Things are pretty dismal in my kitchen these days. I’m down to kimchi, eggs, and staples—each of them honorable in their own right, but difficult things to build a meal on. I’ve been content to scavenge and snack, though, using up frozen soups and reverting to the bought pasta sauce in the back of my cupboard.
Breakfast, on the other hand, is one meal that’s never complicated. It’s always simple and comforting, day in and day out. But I have noticed a change. I used to be the kind of person who chose something different from morning to morning: A bagel one day. Muesli the next. Eggs on the weekend. But since becoming a nine-to-fiver, breakfast is one of the many areas my food habits have shifted.
One word: oatmeal. Yup, oatmeal, plain and simple. Maybe it’s peer pressure—there’s a little “oatmeal club” developing at my office, where us health-savvy young female journalists line up by the hot water tap with our bowls of instant cereal. (Are women more susceptible to marketing? McDonald’s Oatmeal and Fruit, Starbucks Perfect Oatmeal, those cutesy Quaker Oatmeal ads that are everywhere?)
Whatever the case may be, it’s fun to stir our oats and chat before the work day starts. But last week a terrible thing happened: My supply of instant multigrain oats that I get smuggled to me from Canada ran out. I had it down to a science: Skim milk + microwave (none of this hot water tap business for me!) + stir + more microwaving + tiny pat of peanut butter + more stirring = the best bowl of creamy, unsweetened oats you could ever ask for.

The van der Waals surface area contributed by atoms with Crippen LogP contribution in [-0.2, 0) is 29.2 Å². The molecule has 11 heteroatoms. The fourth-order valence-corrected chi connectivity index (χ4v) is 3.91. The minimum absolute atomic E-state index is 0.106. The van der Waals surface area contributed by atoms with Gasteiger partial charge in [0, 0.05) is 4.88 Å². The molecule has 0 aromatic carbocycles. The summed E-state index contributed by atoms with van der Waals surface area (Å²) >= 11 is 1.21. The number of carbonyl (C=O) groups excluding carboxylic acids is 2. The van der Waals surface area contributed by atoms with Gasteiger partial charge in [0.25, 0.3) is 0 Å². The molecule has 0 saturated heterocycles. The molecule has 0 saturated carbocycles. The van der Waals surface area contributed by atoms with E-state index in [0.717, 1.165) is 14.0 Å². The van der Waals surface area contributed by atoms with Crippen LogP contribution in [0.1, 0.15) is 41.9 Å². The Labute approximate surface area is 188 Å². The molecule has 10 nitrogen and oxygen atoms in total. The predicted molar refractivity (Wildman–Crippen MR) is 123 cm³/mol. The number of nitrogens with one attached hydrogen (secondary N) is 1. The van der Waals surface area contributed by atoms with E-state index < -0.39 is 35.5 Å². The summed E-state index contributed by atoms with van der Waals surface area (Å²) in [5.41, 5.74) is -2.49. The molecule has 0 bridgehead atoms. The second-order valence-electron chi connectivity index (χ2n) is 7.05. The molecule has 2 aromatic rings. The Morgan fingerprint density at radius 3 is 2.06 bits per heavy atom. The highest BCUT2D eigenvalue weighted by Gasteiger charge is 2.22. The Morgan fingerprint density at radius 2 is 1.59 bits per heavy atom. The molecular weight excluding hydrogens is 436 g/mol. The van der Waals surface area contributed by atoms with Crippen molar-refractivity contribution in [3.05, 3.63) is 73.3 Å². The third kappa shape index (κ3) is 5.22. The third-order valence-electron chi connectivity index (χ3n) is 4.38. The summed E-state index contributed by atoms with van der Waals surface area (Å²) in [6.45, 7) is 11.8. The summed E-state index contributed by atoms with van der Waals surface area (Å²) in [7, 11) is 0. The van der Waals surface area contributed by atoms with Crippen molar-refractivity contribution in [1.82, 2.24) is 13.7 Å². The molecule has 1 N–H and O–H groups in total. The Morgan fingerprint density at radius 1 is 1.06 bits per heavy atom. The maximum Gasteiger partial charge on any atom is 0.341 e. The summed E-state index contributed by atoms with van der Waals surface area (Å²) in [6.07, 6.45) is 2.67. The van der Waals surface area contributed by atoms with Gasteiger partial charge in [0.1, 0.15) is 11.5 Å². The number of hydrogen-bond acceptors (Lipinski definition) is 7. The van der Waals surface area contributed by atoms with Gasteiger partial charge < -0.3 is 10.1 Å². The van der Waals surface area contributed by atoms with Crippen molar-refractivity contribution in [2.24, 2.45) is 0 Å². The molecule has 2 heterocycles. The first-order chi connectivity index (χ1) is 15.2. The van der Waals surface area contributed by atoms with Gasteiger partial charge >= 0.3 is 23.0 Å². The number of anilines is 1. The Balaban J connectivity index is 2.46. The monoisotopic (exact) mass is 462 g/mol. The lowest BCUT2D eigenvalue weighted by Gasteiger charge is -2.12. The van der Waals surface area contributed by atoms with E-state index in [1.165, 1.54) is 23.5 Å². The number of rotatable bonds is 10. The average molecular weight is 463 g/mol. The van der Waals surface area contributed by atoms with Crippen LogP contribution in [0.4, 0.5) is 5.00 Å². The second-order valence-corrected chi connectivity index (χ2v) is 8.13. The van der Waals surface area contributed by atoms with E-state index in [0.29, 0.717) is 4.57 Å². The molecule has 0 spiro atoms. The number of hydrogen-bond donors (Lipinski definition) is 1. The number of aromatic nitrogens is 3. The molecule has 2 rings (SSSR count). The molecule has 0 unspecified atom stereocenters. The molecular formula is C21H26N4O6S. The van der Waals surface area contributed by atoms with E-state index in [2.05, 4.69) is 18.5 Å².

Well, just buy more, you say. But I don’t know what brands I like down here (whine) and plus, I welcome the DIY challenge. I used to simmer my own steel cut oats all the time when I had just that: time. So, inspired by a co-worker’s frozen pucks of Trader Joe’s steel cut oats, I whipped up a batch, sprinkled in some pumpkin seeds and craisins, spread it into a baking pan, chilled it, and then cut it into bars I could freeze for future mornings.
My own convenience oatmeal. Take that TJ’s.
So for now, breakfast is helping assuage the guilt of my almost Miranda Hobbes-esque urban existence. (Chinese take-out is still a long way off.) Beyond oatmeal club, however, new tastes abound: a five-course dinner prepared by a friend’s husband (“Chef Trev”), blueberry soup at the Swedish embassy after Sunday morning’s 65 mile bike ride (followed by delicious four-dollar falafal), and celebratory amuse-bouche at an event held at the home of the Spanish ambassador.
Things haven’t been too bad, now that I think of it. (Said as awesome housemate delivers me a bowl of stove-top popcorn). But the time has come to hit the grocery store once again. And as this blog will stand witness to, it shouldn’t be that bad after all.